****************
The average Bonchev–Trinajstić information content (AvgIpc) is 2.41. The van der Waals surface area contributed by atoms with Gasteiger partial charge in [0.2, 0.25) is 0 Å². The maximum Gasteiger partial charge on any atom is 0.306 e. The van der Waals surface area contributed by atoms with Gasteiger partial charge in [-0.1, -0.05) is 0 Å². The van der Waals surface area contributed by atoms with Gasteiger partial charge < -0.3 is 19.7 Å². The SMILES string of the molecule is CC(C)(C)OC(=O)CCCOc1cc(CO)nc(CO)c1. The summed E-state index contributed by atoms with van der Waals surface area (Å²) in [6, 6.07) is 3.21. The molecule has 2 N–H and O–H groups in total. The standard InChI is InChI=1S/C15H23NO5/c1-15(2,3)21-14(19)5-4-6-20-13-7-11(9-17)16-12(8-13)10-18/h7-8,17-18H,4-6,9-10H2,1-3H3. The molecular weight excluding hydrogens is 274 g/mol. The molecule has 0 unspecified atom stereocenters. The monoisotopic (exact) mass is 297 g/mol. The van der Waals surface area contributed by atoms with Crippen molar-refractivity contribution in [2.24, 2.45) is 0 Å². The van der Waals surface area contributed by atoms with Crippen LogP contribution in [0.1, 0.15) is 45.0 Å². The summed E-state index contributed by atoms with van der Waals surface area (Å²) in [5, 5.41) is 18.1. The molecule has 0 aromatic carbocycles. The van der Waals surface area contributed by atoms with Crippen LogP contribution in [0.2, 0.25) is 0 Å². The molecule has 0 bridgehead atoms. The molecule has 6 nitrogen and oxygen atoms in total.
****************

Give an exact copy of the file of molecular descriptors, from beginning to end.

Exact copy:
The average Bonchev–Trinajstić information content (AvgIpc) is 2.41. The van der Waals surface area contributed by atoms with Gasteiger partial charge in [0.2, 0.25) is 0 Å². The maximum Gasteiger partial charge on any atom is 0.306 e. The van der Waals surface area contributed by atoms with Gasteiger partial charge in [-0.1, -0.05) is 0 Å². The van der Waals surface area contributed by atoms with Gasteiger partial charge < -0.3 is 19.7 Å². The SMILES string of the molecule is CC(C)(C)OC(=O)CCCOc1cc(CO)nc(CO)c1. The summed E-state index contributed by atoms with van der Waals surface area (Å²) in [6, 6.07) is 3.21. The molecule has 2 N–H and O–H groups in total. The standard InChI is InChI=1S/C15H23NO5/c1-15(2,3)21-14(19)5-4-6-20-13-7-11(9-17)16-12(8-13)10-18/h7-8,17-18H,4-6,9-10H2,1-3H3. The molecular weight excluding hydrogens is 274 g/mol. The molecule has 0 unspecified atom stereocenters. The monoisotopic (exact) mass is 297 g/mol. The van der Waals surface area contributed by atoms with Crippen molar-refractivity contribution in [2.24, 2.45) is 0 Å². The van der Waals surface area contributed by atoms with Crippen LogP contribution in [0.1, 0.15) is 45.0 Å². The summed E-state index contributed by atoms with van der Waals surface area (Å²) in [5, 5.41) is 18.1. The molecule has 0 aromatic carbocycles. The van der Waals surface area contributed by atoms with Crippen LogP contribution in [0.2, 0.25) is 0 Å². The molecule has 0 bridgehead atoms. The molecule has 6 nitrogen and oxygen atoms in total.